Let the number of clubs be odd, and represent them by consecutive integers beginning from unity. Write down these integers in succession in a column, beginning with unity, until we have written down the middle integer; then write the next integer on the right of it and begin to ascend, writing down the remaining integers on the right of those previously written down. The last integer will be written down in the second row. the first integer remaining alone in the first row. Then begin a parallel column with the integer 2, and proceed in a similar way, writing down the integers in succession down the column until the last row is reached, and then write the next integer on the right and begin to ascend. The last integer will be written in the third row, but in the vacant place in the second row write unity. Then begin another parallel column with the integer 3, then another with 4, and so on until columns have been written down beginning with each of the integers used to represent the clubs. When the last integer has been used, continue in each case with the consecutive integers, beginning with unity, but never write a second integer in the first row.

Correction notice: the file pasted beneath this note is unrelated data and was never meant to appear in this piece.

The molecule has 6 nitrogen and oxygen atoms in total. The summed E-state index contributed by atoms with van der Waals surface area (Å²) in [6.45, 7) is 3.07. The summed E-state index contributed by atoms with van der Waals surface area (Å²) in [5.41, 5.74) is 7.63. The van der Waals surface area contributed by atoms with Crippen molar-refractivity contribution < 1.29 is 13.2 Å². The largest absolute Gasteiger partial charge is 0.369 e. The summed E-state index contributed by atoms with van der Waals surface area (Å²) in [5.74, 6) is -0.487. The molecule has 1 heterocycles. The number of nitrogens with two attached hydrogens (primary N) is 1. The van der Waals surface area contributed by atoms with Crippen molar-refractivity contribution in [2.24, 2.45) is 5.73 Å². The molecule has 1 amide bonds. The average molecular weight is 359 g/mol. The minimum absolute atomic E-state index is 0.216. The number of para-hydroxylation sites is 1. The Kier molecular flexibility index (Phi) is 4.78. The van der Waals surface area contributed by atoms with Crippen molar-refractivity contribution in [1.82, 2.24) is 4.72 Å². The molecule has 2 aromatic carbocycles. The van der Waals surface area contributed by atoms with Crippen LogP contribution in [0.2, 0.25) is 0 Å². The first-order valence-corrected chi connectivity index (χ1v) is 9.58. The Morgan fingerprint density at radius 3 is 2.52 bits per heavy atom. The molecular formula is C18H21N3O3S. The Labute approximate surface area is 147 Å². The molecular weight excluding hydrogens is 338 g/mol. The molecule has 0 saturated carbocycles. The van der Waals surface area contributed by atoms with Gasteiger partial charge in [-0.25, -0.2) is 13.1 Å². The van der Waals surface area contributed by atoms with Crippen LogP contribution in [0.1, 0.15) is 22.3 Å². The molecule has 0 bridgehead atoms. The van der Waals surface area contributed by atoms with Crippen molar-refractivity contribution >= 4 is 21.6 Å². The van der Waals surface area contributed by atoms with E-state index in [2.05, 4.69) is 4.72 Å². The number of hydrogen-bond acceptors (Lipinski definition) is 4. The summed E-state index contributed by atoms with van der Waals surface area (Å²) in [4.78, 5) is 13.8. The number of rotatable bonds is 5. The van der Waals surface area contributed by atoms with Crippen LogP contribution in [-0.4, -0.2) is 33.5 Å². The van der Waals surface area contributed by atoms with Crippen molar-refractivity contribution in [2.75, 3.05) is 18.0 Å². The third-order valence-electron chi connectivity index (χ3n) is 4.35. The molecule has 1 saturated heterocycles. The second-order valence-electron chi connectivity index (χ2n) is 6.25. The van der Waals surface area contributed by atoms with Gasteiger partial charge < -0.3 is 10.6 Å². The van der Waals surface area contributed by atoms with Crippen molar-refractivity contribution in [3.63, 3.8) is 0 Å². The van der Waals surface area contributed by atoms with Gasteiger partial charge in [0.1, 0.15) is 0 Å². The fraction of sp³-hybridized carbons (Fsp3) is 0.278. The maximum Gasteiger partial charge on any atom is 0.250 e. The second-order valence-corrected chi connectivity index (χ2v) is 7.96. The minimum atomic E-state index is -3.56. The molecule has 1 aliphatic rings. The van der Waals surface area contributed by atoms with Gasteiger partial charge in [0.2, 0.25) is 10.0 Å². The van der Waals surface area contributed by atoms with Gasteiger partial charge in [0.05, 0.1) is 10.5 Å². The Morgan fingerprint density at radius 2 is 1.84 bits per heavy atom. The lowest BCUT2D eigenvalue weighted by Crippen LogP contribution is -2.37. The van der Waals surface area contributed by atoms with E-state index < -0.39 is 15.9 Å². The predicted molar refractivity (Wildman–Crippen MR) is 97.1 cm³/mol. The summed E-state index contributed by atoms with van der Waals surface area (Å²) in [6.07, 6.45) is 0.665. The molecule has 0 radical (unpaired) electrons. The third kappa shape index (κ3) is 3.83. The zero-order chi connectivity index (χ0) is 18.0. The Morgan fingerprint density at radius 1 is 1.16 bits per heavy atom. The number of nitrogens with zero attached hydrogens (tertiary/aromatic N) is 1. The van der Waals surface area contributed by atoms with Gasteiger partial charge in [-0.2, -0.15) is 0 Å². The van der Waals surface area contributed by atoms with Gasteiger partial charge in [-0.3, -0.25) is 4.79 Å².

The columns now represent the consecutive rounds, the numbers written together representing the competing clubs. Any club will play every other once. The clubs indicated in the first row have byes in the respective rounds. By subscribing “h” and “a,” indicating “at home” and “away” respectively, alternately to the numbers in each column in the order in which they were written down, but beginning with the second in each case, we have the home club indicated for each match, so that no club shall play two matches in succession either at home or away.